19. That there is no Michigan statute concerning sterilization of developmentally disabled persons.

On the basis of these factual findings, the probate court authorized the guardian to consent to the procedure for the ward. MPAS appealed in the Genesee Circuit Court, which affirmed. The Court of Appeals denied leave to MPAS, which then applied for leave to appeal to this Court. This Court, in lieu of granting leave, directed the Court of Appeals to determine, as on leave granted, without restriction, "whether probate judges possess the power to authorize a guardian to consent to the sterilization of a developmentally disabled citizen." 441 Mich. 886 (1992).

On remand, the Court of Appeals reversed the decision of the probate court. 214 Mich. App. 131; 542 N.W.2d 594 (1995). The Court of Appeals reasoned that the 1974 revision of the Mental Health Code, MCL 330.1600 et seq.; MSA 14.800 (600) et seq., eliminated the authority of the probate court to authorize a guardian to consent to the sterilization of a ward.

We granted the guardian leave to appeal, and now reverse.

Probate courts are courts of limited jurisdiction. Const 1963, art 6, § 15. The jurisdiction of the probate court is defined entirely by statute. In re Kasuba Estate, 401 Mich. 560; 258 N.W.2d 731 (1977).

The history of sterilization of mentally ill and developmentally disabled persons in Michigan began in 1897, when a bill was introduced in our Legislature to utilize sterilization to prevent "idiocy." As may be gathered from the terminology employed, the reasoning underlying this proposed legislation was of a sort no longer condoned by a large portion of society. While this bill failed, a similar act, 1913 PA 34, later became law, applying to those persons who were mentally defective" and supported at public expense in public institutions. We found that statute constitutionally deficient on equal protection grounds in Haynes v. Lapeer Circuit Judge, 201 Mich. 138; 166 N.W. 938 (1918).

See Brakel, The Mentally Disabled and the Law (3d ed), p 522.

A subsequent act, 1923 PA 285, was upheld by this Court in Smith v. Wayne Co Probate Judge, 231 Mich. 409; 204 N.W. 140 (1925). That act applied to mentally defective persons. It was replaced by 1929 PA 281, allowing sterilization of insane and mentally ill persons to prevent them from procreating.

While these later acts authorized the application by a parent for sterilization of a child, as was the case in Smith, the bulk of applications, as the parties here agree, came from the administrators of various institutions for the sterilization of the wards under their care.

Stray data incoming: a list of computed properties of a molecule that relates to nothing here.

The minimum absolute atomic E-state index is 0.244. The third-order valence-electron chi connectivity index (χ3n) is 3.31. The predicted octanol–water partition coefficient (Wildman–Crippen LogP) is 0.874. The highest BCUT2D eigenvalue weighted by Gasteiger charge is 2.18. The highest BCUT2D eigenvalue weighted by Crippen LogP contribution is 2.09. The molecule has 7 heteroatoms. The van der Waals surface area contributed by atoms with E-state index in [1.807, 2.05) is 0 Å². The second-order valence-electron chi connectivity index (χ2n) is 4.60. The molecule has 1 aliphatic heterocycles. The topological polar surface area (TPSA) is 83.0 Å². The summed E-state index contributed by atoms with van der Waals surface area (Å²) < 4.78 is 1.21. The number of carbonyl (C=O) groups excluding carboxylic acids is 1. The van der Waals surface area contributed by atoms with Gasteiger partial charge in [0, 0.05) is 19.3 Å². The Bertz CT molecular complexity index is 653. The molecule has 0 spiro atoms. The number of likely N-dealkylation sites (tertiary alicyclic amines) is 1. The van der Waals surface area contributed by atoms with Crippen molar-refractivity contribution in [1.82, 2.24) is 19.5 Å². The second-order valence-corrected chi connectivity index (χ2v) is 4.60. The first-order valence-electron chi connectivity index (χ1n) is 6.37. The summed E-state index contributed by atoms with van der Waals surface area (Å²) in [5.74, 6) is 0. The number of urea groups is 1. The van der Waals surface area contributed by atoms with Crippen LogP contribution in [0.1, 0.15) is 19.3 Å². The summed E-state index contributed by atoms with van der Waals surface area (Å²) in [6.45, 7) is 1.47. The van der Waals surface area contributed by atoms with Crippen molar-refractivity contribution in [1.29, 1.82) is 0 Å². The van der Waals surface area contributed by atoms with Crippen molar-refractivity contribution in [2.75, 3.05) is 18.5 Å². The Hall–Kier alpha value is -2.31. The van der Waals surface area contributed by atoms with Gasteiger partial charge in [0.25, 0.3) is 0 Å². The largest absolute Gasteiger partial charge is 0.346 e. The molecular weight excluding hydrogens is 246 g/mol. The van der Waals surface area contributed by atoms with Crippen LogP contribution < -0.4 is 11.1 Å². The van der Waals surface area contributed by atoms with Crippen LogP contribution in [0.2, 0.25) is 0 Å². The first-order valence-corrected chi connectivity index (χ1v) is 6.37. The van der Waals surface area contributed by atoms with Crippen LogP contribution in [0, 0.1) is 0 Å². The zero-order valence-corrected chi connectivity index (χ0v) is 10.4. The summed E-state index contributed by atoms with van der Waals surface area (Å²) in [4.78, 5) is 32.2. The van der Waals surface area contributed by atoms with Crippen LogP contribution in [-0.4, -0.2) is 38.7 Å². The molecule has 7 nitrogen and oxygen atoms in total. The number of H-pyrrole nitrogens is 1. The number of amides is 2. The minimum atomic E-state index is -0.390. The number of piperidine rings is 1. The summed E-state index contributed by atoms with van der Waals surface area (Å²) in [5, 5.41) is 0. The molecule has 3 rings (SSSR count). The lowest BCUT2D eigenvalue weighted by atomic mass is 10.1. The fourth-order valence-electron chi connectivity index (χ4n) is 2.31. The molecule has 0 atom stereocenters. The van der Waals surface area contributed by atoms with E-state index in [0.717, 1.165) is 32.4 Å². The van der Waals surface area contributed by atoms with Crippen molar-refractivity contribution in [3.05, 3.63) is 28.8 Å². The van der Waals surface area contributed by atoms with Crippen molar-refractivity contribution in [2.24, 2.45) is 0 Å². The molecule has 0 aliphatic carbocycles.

In 1974, our Legislature undertook a complete revision of the statutes dealing with mentally ill and developmentally disabled persons. The resulting Mental Health Code, MCL 330.1600 et seq.; MSA 14.800 (600) et seq., repealed 1929 PA 281. This new Mental Health Code did not mention sterilization or, for that matter, any medical procedures. Presumably, § 602's reference to utilizing a guardianship "to promote and protect the well-being of the individual" contemplated the provision of necessary medical assistance.

In 1977, the Legislature passed MCL 330.1629; MSA 14.800 (629), which concerned a guardian's consent to ordinary medical procedures on behalf of a ward. The 1978 amendment of this section added a reference to "extraordinary procedures," specifically including sterilization. MCL 330.1629; MSA 14.800 (629) currently reads as follows:

(1) A guardian, temporary guardian, plenary, partial, or standby guardian shall not be liable for civil damages by reason of authorizing routine or emergency medical treatment or surgery or extraordinary procedures when previously ordered by the court for his or her ward if the guardian acted after medical consultation with the wards physician, acted in good faith, was not negligent, and acted within the limits established for the guardian by the court.

(2) A guardian, temporary guardian, plenary, partial, or standby guardian who has been authorized by the court to give medical consent, shall not be liable by reason of his or her authorization for injury to the ward resulting from the negligence or other acts of a third person.

(3) Routine medical services do not include extraordinary procedures. Extraordinary procedures includes, but is not limited to, sterilization, including vasectomy, abortion, organ transplants from the ward to another person, and experimental treatment.

This case involves a petition by a plenary guardian. The duties of a plenary guardian are defined by MCL 330.1631; MSA 14.800 (631). Subsection 1 of that section defines the relevant duties in this matter:

To the extent ordered by the court, the plenary guardian of the person shall have and a partial guardian of the person may have among others the following duties:

(a) Custody of the ward.

(b) The duty to make provision from the wards estate or other sources, for the wards care, comfort, and maintenance.